Cut the limb off a starfish, and it will regrow a new one.
If a cat pulls the tail off a salamander, within a few weeks it will be skittering across the patio, having grown a replacement.
What’s their secret? And why isn’t it so easy for humans to regenerate parts of the body after an injury or illness?
The newly launched Regeneration Project at the McKnight Brain Institute of the University of Florida will seek to unlock the secrets of regeneration in species like starfish, newts, salamanders, even flatworms, and apply them to treat all-too-human problems ranging from Alzheimer’s and Parkinson’s disease to spinal cord injury.
Dennis Steindler, executive director of the McKnight Brain Institute, leads the project, which will connect researchers working with adult human stem cells – the building blocks of self-renewal that exist within our brain, bone marrow and blood – with scientists who study how tissues and limbs develop in a variety of organisms.
“A think tank like this is where you get the big answers to big questions,” Steindler said Friday.
The Regeneration Project will be funded by some $6 million in private donations, university support and state matching funds.
Two private gifts, from Jon and Beverly Thompson of Sanibel and the Thomas H. Maren Foundation in Gainesville, will help support young researchers in far-ranging disciplines. What will tie them together is their pursuit of the keys to unlock the mystery of regeneration.
“This is a project without walls that will include the Whitney Marine Lab and other marine biology labs,” Steindler said. “It will also go overseas, but there will always be a collaboration with UF researchers here.”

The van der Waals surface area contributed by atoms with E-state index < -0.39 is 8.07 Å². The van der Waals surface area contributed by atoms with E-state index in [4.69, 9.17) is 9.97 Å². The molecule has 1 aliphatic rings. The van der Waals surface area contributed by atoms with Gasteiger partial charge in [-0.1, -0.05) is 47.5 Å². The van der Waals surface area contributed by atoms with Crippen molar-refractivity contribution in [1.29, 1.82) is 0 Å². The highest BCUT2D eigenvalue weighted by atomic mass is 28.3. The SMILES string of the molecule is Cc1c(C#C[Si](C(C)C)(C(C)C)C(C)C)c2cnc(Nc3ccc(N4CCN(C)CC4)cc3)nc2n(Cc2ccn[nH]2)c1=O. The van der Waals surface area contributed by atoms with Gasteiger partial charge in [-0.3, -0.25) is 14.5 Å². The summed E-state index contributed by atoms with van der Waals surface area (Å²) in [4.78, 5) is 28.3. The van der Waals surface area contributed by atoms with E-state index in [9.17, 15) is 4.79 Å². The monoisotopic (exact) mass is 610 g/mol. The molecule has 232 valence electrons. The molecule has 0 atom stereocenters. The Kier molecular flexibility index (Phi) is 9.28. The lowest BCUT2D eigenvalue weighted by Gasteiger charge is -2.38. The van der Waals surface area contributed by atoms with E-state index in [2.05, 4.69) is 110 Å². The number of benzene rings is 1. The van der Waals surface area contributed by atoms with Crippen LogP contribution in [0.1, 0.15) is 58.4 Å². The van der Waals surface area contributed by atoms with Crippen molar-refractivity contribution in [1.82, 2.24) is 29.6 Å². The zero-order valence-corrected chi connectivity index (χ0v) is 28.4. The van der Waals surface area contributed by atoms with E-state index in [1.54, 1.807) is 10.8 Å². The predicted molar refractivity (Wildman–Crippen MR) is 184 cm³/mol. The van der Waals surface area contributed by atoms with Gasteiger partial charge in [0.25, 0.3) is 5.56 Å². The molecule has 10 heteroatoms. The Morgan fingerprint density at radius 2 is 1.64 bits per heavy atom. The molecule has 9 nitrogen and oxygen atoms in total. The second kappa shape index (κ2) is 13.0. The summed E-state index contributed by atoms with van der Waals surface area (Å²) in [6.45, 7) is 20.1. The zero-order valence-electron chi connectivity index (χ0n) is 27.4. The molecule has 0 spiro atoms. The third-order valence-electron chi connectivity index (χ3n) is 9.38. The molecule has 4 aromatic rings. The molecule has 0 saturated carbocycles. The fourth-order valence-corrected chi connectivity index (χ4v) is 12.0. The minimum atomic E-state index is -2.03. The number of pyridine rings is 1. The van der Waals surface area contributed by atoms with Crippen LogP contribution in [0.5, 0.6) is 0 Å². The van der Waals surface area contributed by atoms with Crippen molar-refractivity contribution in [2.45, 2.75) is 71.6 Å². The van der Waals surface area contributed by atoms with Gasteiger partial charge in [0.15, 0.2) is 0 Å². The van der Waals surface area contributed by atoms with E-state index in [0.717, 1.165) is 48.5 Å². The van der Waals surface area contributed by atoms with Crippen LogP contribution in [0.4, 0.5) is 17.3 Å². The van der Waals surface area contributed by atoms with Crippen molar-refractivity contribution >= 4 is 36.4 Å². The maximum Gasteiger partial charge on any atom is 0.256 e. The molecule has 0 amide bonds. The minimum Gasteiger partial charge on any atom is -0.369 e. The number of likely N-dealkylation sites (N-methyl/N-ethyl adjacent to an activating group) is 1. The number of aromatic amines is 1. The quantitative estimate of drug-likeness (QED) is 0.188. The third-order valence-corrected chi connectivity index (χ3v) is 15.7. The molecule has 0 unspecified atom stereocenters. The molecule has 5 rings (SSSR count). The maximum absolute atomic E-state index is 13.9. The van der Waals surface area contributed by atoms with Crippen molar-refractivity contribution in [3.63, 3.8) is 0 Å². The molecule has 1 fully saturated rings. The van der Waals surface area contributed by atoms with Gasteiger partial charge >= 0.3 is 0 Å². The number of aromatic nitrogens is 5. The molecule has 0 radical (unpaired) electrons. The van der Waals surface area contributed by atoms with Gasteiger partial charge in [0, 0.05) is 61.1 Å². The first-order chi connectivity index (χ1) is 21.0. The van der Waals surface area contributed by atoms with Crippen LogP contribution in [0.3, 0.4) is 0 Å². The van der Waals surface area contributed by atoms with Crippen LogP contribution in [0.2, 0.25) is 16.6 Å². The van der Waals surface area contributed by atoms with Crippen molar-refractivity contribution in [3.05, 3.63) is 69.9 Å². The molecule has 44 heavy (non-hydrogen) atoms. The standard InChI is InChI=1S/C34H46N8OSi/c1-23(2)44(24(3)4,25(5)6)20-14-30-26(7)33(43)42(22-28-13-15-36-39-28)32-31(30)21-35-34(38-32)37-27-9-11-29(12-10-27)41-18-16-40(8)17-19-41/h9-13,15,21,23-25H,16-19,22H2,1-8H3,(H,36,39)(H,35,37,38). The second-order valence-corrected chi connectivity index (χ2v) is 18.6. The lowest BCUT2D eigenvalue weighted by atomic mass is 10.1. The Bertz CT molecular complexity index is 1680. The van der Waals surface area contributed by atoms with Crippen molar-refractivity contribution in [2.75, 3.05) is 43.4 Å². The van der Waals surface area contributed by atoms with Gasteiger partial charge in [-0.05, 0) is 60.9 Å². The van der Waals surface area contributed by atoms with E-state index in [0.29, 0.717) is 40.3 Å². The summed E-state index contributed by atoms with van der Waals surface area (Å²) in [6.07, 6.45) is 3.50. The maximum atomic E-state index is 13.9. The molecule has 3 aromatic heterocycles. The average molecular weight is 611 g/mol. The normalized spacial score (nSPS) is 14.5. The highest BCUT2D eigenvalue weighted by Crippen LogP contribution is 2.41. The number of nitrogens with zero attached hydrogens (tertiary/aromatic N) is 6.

Steindler says he foresees surprisingly few barriers to understanding growth in simple systems and then applying those insights to the more complex tissue reconstruction needed in human organisms.
Steindler said the project will involve researchers from far-ranging disciplines, including scientists who study how vertebrate development began millions of years ago as well as scientists who are trying to treat blindness by influencing the activity of stem cells in the human eye. In terms of brain diseases, scientists may look at ways to mobilize and reinforce the body’s own supply of adult stem cells to protect against or fight Alzheimer’s and Parkinson’s diseases, cancer, multiple sclerosis and traumatic injury.
“I believe we will be able to ask questions and get answers that go not just from A to B, but from A to Q, leapfrogging us quickly forward,” he said.
Recently, studies have shown humans possess some of the same genes and communication pathways used by some of nature’s most remarkably regenerative animals.
Already, MBI scientists have discovered more than 100 genes associated with all major human neurological diseases in a simple marine snail, as well as more than 600 genes that control development.
In the realm of adult human stem cells, Brain Institute researchers have shown ordinary human brain cells can generate new brain tissue in mice and produce large amounts of new brain cells in culture for use as possible replacements for dead or injured cells.
The UF project is “bold” because it takes a comprehensive view of regenerative medicine, according to Arlenes Chiu, director for scientific activities at the California Institute for Regenerative Medicine.
“We are all excited by the great potential of stem cells to repair damage and return function,” Chiu said. “It remains a great mystery, however, why some organisms are able to renew tissues, organs and even restore whole limbs while other related animals are not. Even within a single organism, we find that some tissues have a far more robust ability to replenish and replace cells than others. Yet we do not understand the bases for these differences.”
All the more reason to attack the mystery with a carefully assembled brain trust of scientists, in Steindler’s view. “The time is exactly right for something like this,” he said.
By DIANE CHUN
Sun staff writer